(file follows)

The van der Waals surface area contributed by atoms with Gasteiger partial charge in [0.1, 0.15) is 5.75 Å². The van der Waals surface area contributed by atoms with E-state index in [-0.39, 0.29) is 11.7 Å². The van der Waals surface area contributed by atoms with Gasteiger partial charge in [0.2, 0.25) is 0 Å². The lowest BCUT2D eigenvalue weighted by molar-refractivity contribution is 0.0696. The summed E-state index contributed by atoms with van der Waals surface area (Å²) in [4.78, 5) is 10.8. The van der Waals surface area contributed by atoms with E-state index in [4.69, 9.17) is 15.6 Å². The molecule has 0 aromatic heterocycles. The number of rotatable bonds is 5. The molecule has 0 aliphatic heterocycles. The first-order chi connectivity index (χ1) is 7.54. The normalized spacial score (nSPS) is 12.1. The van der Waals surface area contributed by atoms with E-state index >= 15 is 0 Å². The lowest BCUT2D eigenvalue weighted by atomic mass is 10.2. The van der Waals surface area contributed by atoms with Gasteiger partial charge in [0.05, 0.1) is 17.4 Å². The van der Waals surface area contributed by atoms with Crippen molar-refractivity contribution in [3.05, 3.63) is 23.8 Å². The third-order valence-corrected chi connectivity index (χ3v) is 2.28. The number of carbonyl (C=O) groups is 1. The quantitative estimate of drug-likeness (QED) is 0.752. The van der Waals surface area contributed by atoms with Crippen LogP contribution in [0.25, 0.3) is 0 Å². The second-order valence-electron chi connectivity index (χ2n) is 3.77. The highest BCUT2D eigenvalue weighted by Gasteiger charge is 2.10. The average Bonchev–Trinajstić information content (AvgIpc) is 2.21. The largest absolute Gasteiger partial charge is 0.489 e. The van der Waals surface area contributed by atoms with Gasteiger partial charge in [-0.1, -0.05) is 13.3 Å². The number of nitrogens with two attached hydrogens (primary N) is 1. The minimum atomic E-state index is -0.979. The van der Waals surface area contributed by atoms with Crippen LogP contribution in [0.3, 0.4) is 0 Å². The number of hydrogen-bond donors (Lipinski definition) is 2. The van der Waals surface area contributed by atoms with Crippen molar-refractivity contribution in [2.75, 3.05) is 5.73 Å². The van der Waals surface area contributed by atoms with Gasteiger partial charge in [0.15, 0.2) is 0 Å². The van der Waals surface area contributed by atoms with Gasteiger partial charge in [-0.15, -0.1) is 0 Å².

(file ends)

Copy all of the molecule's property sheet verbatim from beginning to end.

The van der Waals surface area contributed by atoms with Gasteiger partial charge in [0.1, 0.15) is 5.75 Å². The van der Waals surface area contributed by atoms with E-state index in [-0.39, 0.29) is 11.7 Å². The van der Waals surface area contributed by atoms with Gasteiger partial charge in [0.2, 0.25) is 0 Å². The lowest BCUT2D eigenvalue weighted by molar-refractivity contribution is 0.0696. The summed E-state index contributed by atoms with van der Waals surface area (Å²) in [4.78, 5) is 10.8. The van der Waals surface area contributed by atoms with E-state index in [4.69, 9.17) is 15.6 Å². The molecule has 0 aromatic heterocycles. The number of rotatable bonds is 5. The molecule has 0 aliphatic heterocycles. The first-order chi connectivity index (χ1) is 7.54. The normalized spacial score (nSPS) is 12.1. The van der Waals surface area contributed by atoms with E-state index >= 15 is 0 Å². The lowest BCUT2D eigenvalue weighted by atomic mass is 10.2. The van der Waals surface area contributed by atoms with Gasteiger partial charge in [0.05, 0.1) is 17.4 Å². The van der Waals surface area contributed by atoms with Crippen molar-refractivity contribution in [3.05, 3.63) is 23.8 Å². The third-order valence-corrected chi connectivity index (χ3v) is 2.28. The number of carbonyl (C=O) groups is 1. The quantitative estimate of drug-likeness (QED) is 0.752. The van der Waals surface area contributed by atoms with Crippen LogP contribution in [0.25, 0.3) is 0 Å². The second-order valence-electron chi connectivity index (χ2n) is 3.77. The highest BCUT2D eigenvalue weighted by Gasteiger charge is 2.10. The average Bonchev–Trinajstić information content (AvgIpc) is 2.21. The largest absolute Gasteiger partial charge is 0.489 e. The van der Waals surface area contributed by atoms with Gasteiger partial charge in [-0.1, -0.05) is 13.3 Å². The number of nitrogens with two attached hydrogens (primary N) is 1. The minimum atomic E-state index is -0.979. The van der Waals surface area contributed by atoms with Crippen LogP contribution in [0.3, 0.4) is 0 Å². The number of hydrogen-bond donors (Lipinski definition) is 2. The van der Waals surface area contributed by atoms with Crippen molar-refractivity contribution in [2.75, 3.05) is 5.73 Å². The van der Waals surface area contributed by atoms with Gasteiger partial charge in [0.15, 0.2) is 0 Å². The van der Waals surface area contributed by atoms with Gasteiger partial charge in [-0.15, -0.1) is 0 Å².